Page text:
Finding the Good Roads

If you’ve lived and ridden in one area for a long time, you probably know all the good cycling roads in a few hour radius of home. But if you’re new to an area, you can spend weeks finding dead ends, gravel, quaint roads that become thoroughfares, and all other sorts of adventures. If you’re lucky enough that one of the sages of your area’s cycling scene has documented the best routes around, your life will be much easier.

I was happy that during my time in Madison, Wisconsin the Bombay Bicycle Club put together their collective wisdom in Great Dane Rides (by Michael Bieberitz), which served as a tremendous resource for me for more than a decade. It’s a simple book of ride maps and descriptions sorted by difficulty and distance and spiral bound. It even included a note that encouraged the book’s users to photocopy pages to take along on rides. The only thing better would have been water-proof foldable maps that I could have reused more times.

If you’re in the Ann Arbor, Michigan area, we’ll hit the map, too. Joel Howell has compiled his years of riding in the area into the Washtenaw County Bike Rides book from the University of Michigan Press. The included rides feature many local jaunts, as well as those that stretch well beyond the county but pass through Washtenaw at some point.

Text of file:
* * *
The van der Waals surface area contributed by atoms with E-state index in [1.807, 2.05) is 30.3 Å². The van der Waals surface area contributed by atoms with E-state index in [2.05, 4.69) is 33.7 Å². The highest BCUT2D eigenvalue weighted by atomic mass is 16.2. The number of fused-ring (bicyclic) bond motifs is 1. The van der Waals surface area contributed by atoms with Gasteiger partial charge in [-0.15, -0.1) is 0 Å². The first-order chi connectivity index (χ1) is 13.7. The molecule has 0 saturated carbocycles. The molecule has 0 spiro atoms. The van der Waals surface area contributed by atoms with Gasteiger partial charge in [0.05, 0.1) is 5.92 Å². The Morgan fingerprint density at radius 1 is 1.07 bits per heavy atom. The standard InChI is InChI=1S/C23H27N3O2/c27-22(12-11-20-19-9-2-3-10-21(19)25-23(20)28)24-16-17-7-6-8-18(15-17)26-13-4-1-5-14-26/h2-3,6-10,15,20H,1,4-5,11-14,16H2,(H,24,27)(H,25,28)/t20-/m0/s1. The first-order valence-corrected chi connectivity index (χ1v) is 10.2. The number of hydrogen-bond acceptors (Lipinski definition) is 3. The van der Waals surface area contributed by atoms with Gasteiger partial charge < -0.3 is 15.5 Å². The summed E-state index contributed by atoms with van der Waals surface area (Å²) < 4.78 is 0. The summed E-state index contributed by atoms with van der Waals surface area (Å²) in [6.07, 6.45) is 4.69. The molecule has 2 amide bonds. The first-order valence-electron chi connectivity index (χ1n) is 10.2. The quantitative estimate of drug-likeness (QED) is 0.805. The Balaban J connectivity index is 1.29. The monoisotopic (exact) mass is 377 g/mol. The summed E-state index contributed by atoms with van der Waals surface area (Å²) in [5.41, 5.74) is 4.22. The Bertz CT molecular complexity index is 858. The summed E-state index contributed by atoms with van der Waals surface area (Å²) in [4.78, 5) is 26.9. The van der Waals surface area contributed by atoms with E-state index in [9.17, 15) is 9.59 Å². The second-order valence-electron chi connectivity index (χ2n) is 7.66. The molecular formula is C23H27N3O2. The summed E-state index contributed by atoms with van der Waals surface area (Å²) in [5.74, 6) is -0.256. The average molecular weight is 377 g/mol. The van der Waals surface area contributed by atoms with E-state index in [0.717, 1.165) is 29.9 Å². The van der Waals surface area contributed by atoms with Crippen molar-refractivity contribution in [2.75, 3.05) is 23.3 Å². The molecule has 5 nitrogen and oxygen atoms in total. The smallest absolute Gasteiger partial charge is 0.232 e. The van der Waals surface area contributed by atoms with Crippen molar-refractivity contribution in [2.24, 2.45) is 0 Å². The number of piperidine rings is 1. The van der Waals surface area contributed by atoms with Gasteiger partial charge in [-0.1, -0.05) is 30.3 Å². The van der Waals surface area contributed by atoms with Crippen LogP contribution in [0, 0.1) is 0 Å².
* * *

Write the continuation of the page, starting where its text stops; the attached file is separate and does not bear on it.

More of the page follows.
If you’re looking for guides to riding in your area, search for books or resources put together by local clubs, travel and tourism agencies, or just passionate cyclists. Long time residents are sure to find new routes or rediscover lost ones, and cyclists new to an area can get on with finding the best roads, routes, and terrain without the near death experiences I’ve happened upon in new cities.